While technology today is seen as providing tremendous opportunities for increasing worker productivity, it can also cause the inverse effect by offering up a bevy of distractions that pull employees off track.
According to a Ricoh Americas online survey of more than 1,000 employed adults in the United States conducted by Harris Poll on behalf of Ricoh this August, three out of four workers (76 percent) check personal email and three out of five (61 percent) take personal calls.
In addition, two out of three (67 percent) text using a mobile phone at least once a week while on the job.
Terrie Campbell, vice president of strategic marketing at Ricoh Americas, told eWEEK there are several ways employers can encourage productivity through IT without opening windows to distraction.
“Openly discuss the challenges of staying focused, and set boundaries. You probably don’t want to ban personal calls, but games–why not?” Campbell said. “And rather than policing device usage and Web surfing, make sure you set measurable goals around overall productivity and quality. In other words, try to measure the result, not the process.”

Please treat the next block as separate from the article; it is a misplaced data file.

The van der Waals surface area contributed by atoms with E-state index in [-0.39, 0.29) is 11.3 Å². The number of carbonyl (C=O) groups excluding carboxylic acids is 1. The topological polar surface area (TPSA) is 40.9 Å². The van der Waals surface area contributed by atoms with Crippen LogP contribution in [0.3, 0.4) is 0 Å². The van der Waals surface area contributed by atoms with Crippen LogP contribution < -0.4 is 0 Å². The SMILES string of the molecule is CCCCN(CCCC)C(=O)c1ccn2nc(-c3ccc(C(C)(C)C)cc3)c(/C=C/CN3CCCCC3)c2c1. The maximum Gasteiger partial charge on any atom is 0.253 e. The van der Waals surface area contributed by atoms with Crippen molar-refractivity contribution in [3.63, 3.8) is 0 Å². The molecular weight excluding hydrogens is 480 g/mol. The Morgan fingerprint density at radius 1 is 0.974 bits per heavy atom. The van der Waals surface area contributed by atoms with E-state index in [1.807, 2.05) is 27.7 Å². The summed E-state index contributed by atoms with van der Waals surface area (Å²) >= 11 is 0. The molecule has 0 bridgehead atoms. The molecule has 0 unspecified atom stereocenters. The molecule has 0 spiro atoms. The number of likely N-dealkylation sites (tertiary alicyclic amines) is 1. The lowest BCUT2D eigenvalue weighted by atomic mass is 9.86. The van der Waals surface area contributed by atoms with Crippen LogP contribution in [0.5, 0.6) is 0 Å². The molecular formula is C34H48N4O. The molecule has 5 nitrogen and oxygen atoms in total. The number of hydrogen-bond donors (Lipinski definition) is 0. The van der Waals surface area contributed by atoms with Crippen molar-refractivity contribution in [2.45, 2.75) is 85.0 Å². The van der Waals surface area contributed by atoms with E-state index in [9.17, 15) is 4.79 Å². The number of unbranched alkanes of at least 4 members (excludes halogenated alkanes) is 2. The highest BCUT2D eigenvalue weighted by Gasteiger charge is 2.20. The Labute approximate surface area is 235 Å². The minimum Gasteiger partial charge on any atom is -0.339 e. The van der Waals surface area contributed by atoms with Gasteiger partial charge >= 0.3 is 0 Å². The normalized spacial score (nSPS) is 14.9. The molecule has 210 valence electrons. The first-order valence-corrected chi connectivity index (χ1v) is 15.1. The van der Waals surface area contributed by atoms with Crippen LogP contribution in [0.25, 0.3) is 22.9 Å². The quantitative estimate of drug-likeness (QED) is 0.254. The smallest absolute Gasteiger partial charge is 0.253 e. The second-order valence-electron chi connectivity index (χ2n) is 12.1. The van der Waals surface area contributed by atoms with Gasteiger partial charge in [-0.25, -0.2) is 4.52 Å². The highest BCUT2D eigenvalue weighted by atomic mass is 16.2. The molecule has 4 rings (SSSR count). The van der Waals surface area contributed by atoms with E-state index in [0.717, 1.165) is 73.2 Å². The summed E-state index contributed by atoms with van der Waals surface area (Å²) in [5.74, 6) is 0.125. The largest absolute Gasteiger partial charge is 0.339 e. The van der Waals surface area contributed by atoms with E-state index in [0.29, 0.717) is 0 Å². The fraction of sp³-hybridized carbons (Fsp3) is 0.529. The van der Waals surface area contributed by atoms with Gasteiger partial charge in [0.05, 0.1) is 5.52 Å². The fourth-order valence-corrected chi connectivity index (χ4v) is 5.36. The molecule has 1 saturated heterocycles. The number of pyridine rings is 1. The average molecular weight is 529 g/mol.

She said mobile technology is redefining productivity for the average employee, but it’s a double-edged sword or, as they are calling it, a “connectivity conundrum.”
Campbell said this conundrum threatens to undermine companies’ hard-won information mobility, a state where the precise business information employees need is instantly accessible wherever and whenever it’s required to conquer the challenge at hand.
“On one hand, workers are always accessible, and ideally, they have 24/7 access to work resources,” Campbell explained. “On the other, the same technology provides a gateway to distractions such as texting friends, the social networks and the games.”
Workers ages 18-34 are nearly twice as likely to post to social media account(s) as those ages 35-64 (49 percent versus 28 percent, respectively) and play games (50 percent vs. 25 percent) at least weekly.
Ricoh also offered a few suggestions on how to tackle the problem, such as measuring workers results rather than focusing on rooting out distractions and measuring compliance.
For example, if they’re expected to assemble 500 widgets a day, and they reach that goal, it may not matter how they allocate their time.
The company also recommends creating a working culture as appealing as the distractions. This means attempting to make work fun, and ensure everyone is challenged and stimulated—as well as evenly distributing the appealing work and the more mundane tasks.